Mike is an Assistant Economist at the Department for Digital, Culture, Media and Sport (DCMS). He suffered a severe traumatic brain injury in a cycling accident in 2005. It set his life on a new path. Yet, he feels exceptionally lucky for all the things that helped him make the most of that path. Here he discusses disability and inclusion, in an effort to help others get an environment in which they can succeed.
Disabilities and inclusion – stop being polite, just be normal
Some might find it hard reading this post. They’ll see themselves as the sort to always be polite − those people would never knowingly exclude disabled people. However, in trying to be polite, they actually do exactly this. We all face challenges. Best we recognise that and just act normal around, or even empathise with, other people tackling their own challenges. Inclusion depends on it.
Like so many other people, I’ve faced my challenges. In 2005, I had a serious cycling accident. It was just two weeks before I was due to compete in a major triathlon, the New Zealand Ironman. I sustained a severe traumatic brain injury and was lucky to survive. A long recovery ensured, including seven months in hospital and rehab. As my wife will tell you, my brain injury still causes issues like forgetfulness, over 15 years later.
From a young age, we receive training in how to be polite. It includes being taught not to stare at people who look or act different. As we get older, this training doesn’t leave us − it’s amazing how invisible a disabled person can feel. By the time we’re adults, though, it’s been extended. We get uncomfortable talking to disabled people, especially talking about their disability. This might be well-intentioned − no one wants to be rude. Yet, few things are more effective at excluding disabled people.
How come I see it this way? My brain injury is invisible − at first glance, I don’t look disabled. But there were times during my recovery when my disability was very apparent. Following my accident, I had to learn how to walk again, which included spending time in a wheelchair. Few can imagine how invisible you become, sitting in one of those things. Maybe people don’t want to look at you because they think it would underline you’re in a wheelchair and they’re not. As if you weren’t aware of that already!
Likewise, many people are uncomfortable talking about someone’s disability. Perhaps this is because it would remind that person they’re disabled. What a silly thing! I’ve dealt with the effects of my brain injury every single day since I suffered it. There’s no way I’m going to feel bad when someone talks to me about it. Better you ask me how it’s going, and what are the latest challenges I’m overcoming. I had my accident training for a triathlon; how is triathlon for me now?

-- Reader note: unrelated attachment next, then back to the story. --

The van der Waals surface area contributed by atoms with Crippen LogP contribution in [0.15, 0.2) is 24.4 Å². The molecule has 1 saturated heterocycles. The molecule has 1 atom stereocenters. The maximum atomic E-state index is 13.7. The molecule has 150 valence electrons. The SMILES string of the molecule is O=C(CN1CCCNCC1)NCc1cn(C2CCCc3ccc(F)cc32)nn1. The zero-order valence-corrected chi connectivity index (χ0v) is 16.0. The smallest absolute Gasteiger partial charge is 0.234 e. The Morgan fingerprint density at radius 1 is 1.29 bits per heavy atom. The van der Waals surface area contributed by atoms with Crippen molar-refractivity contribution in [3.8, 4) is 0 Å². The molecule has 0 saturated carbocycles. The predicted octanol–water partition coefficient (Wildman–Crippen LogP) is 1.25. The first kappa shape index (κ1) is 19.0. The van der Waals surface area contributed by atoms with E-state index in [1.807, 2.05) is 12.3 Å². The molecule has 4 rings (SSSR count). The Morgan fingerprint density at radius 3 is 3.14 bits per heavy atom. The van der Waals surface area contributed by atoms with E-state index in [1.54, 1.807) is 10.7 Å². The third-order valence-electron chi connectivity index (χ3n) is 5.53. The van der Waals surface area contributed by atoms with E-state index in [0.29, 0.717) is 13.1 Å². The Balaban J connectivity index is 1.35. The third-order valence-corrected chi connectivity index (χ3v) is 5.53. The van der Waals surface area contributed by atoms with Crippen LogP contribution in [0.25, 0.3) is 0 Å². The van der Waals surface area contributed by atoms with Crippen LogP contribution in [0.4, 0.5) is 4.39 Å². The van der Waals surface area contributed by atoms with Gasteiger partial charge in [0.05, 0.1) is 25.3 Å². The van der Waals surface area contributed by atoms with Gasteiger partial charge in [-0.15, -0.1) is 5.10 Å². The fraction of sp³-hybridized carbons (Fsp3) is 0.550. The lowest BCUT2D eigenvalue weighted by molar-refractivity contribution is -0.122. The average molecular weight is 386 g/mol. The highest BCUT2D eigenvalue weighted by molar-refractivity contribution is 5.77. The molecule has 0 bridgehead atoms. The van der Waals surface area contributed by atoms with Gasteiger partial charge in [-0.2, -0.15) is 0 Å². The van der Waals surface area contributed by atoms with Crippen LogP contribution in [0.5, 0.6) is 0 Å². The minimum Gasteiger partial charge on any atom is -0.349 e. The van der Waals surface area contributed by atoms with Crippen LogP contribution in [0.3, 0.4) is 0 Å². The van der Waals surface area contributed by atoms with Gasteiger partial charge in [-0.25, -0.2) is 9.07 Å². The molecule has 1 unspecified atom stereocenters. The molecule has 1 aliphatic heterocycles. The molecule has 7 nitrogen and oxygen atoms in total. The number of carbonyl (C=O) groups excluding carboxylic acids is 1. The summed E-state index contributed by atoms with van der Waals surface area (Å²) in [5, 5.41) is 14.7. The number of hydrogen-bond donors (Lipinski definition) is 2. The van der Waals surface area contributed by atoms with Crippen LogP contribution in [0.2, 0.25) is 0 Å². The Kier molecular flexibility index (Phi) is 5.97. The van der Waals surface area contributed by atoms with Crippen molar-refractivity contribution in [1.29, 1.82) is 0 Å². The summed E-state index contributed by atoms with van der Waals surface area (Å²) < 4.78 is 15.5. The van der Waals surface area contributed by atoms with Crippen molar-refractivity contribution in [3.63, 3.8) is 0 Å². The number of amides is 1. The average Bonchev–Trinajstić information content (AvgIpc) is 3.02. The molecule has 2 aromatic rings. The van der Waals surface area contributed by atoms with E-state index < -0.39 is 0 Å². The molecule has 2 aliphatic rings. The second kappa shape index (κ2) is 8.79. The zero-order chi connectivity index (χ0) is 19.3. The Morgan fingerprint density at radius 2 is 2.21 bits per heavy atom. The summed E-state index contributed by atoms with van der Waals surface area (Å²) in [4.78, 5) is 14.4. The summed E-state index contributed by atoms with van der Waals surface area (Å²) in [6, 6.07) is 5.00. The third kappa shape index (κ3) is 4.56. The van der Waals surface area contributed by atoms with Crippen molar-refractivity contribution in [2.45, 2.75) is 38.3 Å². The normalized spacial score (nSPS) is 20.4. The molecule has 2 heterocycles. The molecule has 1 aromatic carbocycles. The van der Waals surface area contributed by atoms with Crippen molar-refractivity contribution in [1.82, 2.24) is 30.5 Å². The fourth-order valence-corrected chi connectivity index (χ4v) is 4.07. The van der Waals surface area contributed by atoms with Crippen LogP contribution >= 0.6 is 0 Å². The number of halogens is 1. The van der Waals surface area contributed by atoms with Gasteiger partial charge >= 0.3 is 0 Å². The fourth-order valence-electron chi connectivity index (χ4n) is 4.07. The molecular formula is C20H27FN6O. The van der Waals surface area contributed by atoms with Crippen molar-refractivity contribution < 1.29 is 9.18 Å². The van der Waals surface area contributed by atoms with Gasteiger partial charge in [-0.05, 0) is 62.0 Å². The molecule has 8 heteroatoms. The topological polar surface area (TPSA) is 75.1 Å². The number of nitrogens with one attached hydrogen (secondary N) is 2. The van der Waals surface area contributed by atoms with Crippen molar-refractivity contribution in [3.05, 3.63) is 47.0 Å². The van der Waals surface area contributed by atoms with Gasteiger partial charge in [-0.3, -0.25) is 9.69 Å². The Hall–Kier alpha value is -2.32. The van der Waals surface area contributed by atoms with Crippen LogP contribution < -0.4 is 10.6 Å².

I admit, not every disabled person will be as open as me. Definitely some won’t want to discuss their disability. You shouldn’t worry about that, though. We humans are adept at sensing when someone doesn’t want to talk about something. Use this skill. Ask that woman in the wheelchair how frustrating London tube stations are that don’t have lifts. You might not know about wheelchairs on the Tube, but you might know about prams. It’s so much better to empathise about someone’s challenges. Admit you can’t imagine the challenges she has. But then talk about the difficulties you’ve faced, getting around London with a pram. Empathy makes us human.
I give you a challenge for International Day for People with Disabilities, should you choose to accept it. Overcome your politeness training and force yourself to be more inclusive of disabled people. Say hi to the woman in the wheelchair; ask her how she’s getting on. Maybe even empathise about the challenges she faces.
If you talk to disabled people about their challenges, you never know how you’ll be helping. Perfect strangers helped enormously in my recovery. After I learnt to walk again, I slowly learnt how to swim, bike and run. Helped by encouraging, inclusive people, like some sprinters at a local athletic park, I built my fitness up. In 2010, I finally completed the Ironman triathlon I’d been aiming at before my accident. My story is just one about someone overcoming difficult things, though. To find out others, get to know your colleagues. Showing inclusion is the right way to do that.
Mike is an active member of the DCMS Ability Network. Across departments, there are similar networks that are open for all and offer a safe environment to discuss and learn about different abilities and health conditions. Networks are for all colleagues – whether you have a disability, line manage someone with a disability, or would just like to learn from the perspectives of people with differing abilities.
As a Function, we also want to understand more about what we could be doing to address barriers and improve the experiences of analysts with a disability across government. If you’d like to talk to us, please get in touch at firstname.lastname@example.org.